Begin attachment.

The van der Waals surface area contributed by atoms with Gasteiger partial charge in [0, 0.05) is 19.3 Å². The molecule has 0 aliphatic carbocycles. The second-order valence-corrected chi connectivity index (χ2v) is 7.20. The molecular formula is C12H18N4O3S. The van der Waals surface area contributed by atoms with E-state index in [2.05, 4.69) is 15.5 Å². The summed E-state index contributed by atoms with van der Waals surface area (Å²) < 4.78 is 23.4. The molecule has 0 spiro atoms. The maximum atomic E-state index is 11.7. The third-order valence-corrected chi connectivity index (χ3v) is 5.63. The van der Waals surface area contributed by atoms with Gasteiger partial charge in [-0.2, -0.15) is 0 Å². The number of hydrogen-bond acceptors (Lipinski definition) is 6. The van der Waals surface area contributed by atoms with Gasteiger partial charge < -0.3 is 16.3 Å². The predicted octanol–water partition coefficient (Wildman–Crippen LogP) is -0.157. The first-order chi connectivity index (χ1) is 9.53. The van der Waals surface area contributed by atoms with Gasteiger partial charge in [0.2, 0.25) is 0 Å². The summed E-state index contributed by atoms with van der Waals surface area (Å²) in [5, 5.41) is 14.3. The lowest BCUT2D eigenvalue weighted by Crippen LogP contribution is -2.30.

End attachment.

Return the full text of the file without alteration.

The van der Waals surface area contributed by atoms with Gasteiger partial charge in [0, 0.05) is 19.3 Å². The molecule has 0 aliphatic carbocycles. The second-order valence-corrected chi connectivity index (χ2v) is 7.20. The molecular formula is C12H18N4O3S. The van der Waals surface area contributed by atoms with E-state index in [2.05, 4.69) is 15.5 Å². The summed E-state index contributed by atoms with van der Waals surface area (Å²) < 4.78 is 23.4. The molecule has 0 spiro atoms. The maximum atomic E-state index is 11.7. The third-order valence-corrected chi connectivity index (χ3v) is 5.63. The van der Waals surface area contributed by atoms with Gasteiger partial charge in [-0.2, -0.15) is 0 Å². The number of hydrogen-bond acceptors (Lipinski definition) is 6. The van der Waals surface area contributed by atoms with Gasteiger partial charge < -0.3 is 16.3 Å². The predicted octanol–water partition coefficient (Wildman–Crippen LogP) is -0.157. The first-order chi connectivity index (χ1) is 9.53. The van der Waals surface area contributed by atoms with Gasteiger partial charge in [0.2, 0.25) is 0 Å². The summed E-state index contributed by atoms with van der Waals surface area (Å²) in [5, 5.41) is 14.3. The lowest BCUT2D eigenvalue weighted by Crippen LogP contribution is -2.30.